The first concordance to the English version of the New Testament was published in London, 1535, by Thomas Gybson. It is a black-letter volume entitled The Concordance of the New Testament most necessary to be had in the hands of all soche as delyte in the communicacion of any place contayned in ye New Testament.
The first English concordance of the entire Bible was John Marbeck’s, A Concordance, that is to saie, a worke wherein by the order of the letters of the A.B.C. ye maie redely find any worde conteigned in the whole Bible, so often as it is there expressed or mentioned, Lond. 1550. Although Robert Stephens had divided the Bible into verses in 1545, Marbeck does not seem to have known this and refers to the chapters only. In 1550 also appeared Walter Lynne’s translation of the concordance issued by Bullinger, Jude, Pellican and others of the Reformers. Other English concordances were published by Cotton, Newman, and in abbreviated forms by John Downham or Downame (cd. 1652), Vavasor Powell (1617-1670), Jackson and Samuel Clarke (1626-1701). In 1737 Alexander Cruden (q.v.), a London bookseller, born and educated in Aberdeen, published his Complete Concordance to the Holy Scriptures of the Old and New Testament, to which is added a concordance to the books called Apocrypha. This book embodied, was based upon and superseded all its predecessors. Though the first edition was not remunerative, three editions were published during Cruden’s life, and many since his death. Cruden’s work is accurate and full, and later concordances only supersede his by combining an English with a Greek and Hebrew concordance. This is done by the Critical Greek and English Concordance prepared by C. F. Hudson, H. A. Hastings and Ezra Abbot, LL.D., published in Boston, Mass., and by the Critical Lexicon and Concordance to the English and Greek New Testament, by E. L. Bullinger, 1892. The Interpreting Concordance to the New Testament, edited by James Gall, shows the Greek original of every word, with a glossary explaining the Greek words of the New Testament, and showing their varied renderings in the Authorized Version. The most convenient of these is Young’s Analytical Concordance, published in Edinburgh in 1879, and since revised and reissued. It shows (1) the original Hebrew or Greek of any word in the English Bible; (2) the literal and primitive meaning of every such original word; (3) thoroughly reliable parallel passages. There is a Students’ Concordance to the Revised Version of the New Testament showing the changes embodied in the revision, published under licence of the universities; and a concordance to the Revised Version by J. A. Thoms for the Christian Knowledge Society.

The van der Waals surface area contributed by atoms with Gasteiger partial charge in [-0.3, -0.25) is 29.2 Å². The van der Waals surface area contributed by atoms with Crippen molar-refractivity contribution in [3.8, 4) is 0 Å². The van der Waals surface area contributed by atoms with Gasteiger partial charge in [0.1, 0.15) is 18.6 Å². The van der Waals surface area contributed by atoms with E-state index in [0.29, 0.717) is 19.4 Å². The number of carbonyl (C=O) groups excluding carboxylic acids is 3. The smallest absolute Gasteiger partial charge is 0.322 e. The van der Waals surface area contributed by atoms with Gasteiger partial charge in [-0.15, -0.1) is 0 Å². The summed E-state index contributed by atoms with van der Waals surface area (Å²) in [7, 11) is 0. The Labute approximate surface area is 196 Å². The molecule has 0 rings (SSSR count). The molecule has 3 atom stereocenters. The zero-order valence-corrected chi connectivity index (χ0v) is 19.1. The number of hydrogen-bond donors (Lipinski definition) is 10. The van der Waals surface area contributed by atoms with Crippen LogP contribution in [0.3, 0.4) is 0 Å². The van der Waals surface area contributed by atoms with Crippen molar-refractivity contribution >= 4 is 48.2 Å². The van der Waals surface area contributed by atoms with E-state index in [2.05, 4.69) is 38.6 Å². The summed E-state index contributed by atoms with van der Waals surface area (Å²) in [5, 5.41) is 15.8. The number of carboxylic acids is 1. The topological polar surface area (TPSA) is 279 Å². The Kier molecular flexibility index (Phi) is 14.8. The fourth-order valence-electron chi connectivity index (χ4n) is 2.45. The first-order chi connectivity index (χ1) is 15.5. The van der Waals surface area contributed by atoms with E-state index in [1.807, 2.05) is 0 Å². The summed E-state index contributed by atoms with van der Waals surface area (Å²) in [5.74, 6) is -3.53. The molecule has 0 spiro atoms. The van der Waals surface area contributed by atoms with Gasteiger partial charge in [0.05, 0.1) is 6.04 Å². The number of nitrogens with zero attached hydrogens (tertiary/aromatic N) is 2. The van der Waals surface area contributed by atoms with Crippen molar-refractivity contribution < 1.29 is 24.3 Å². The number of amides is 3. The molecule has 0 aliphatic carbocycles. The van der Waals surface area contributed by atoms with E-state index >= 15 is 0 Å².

Biblical concordances having familiarized students with the value and use of such books for the systematic study of an author, the practice of making concordances has now become common. There are concordances to the works of Shakespeare, Browning and many other writers.